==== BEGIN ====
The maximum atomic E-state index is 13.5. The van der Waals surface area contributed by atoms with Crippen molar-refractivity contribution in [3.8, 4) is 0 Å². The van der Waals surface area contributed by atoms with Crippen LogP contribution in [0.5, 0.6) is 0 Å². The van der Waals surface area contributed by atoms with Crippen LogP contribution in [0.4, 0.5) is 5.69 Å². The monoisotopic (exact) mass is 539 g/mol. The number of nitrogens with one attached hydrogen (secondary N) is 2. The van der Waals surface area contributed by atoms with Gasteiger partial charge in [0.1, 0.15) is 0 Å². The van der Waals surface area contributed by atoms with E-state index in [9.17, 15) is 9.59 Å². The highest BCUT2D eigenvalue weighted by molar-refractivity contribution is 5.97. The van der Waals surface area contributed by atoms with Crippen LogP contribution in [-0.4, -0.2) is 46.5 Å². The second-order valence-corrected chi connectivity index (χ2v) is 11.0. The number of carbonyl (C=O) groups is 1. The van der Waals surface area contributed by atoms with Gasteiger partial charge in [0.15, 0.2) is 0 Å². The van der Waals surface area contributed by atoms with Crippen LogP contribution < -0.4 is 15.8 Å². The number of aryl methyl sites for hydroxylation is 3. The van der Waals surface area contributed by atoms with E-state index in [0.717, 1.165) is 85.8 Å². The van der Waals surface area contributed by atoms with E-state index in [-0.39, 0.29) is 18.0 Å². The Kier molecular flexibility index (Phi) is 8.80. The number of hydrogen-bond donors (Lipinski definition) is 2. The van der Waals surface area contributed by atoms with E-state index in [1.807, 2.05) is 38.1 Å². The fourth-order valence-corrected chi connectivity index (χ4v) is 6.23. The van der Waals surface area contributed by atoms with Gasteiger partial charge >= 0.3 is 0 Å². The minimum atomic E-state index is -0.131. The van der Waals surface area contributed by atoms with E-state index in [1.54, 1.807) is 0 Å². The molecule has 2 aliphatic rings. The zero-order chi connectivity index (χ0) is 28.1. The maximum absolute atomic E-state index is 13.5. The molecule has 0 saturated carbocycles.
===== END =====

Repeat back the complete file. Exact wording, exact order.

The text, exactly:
The maximum atomic E-state index is 13.5. The van der Waals surface area contributed by atoms with Crippen molar-refractivity contribution in [3.8, 4) is 0 Å². The van der Waals surface area contributed by atoms with Crippen LogP contribution in [0.5, 0.6) is 0 Å². The van der Waals surface area contributed by atoms with Crippen LogP contribution in [0.4, 0.5) is 5.69 Å². The monoisotopic (exact) mass is 539 g/mol. The number of nitrogens with one attached hydrogen (secondary N) is 2. The van der Waals surface area contributed by atoms with Gasteiger partial charge in [0.1, 0.15) is 0 Å². The van der Waals surface area contributed by atoms with E-state index in [9.17, 15) is 9.59 Å². The highest BCUT2D eigenvalue weighted by molar-refractivity contribution is 5.97. The van der Waals surface area contributed by atoms with Crippen LogP contribution in [-0.4, -0.2) is 46.5 Å². The second-order valence-corrected chi connectivity index (χ2v) is 11.0. The number of carbonyl (C=O) groups is 1. The van der Waals surface area contributed by atoms with Gasteiger partial charge in [0.15, 0.2) is 0 Å². The van der Waals surface area contributed by atoms with Crippen LogP contribution < -0.4 is 15.8 Å². The number of aryl methyl sites for hydroxylation is 3. The van der Waals surface area contributed by atoms with E-state index in [0.717, 1.165) is 85.8 Å². The van der Waals surface area contributed by atoms with E-state index in [-0.39, 0.29) is 18.0 Å². The Kier molecular flexibility index (Phi) is 8.80. The number of hydrogen-bond donors (Lipinski definition) is 2. The van der Waals surface area contributed by atoms with E-state index in [1.807, 2.05) is 38.1 Å². The fourth-order valence-corrected chi connectivity index (χ4v) is 6.23. The van der Waals surface area contributed by atoms with Gasteiger partial charge >= 0.3 is 0 Å². The minimum atomic E-state index is -0.131. The van der Waals surface area contributed by atoms with E-state index in [1.54, 1.807) is 0 Å². The molecule has 2 aliphatic rings. The zero-order chi connectivity index (χ0) is 28.1. The maximum absolute atomic E-state index is 13.5. The molecule has 0 saturated carbocycles.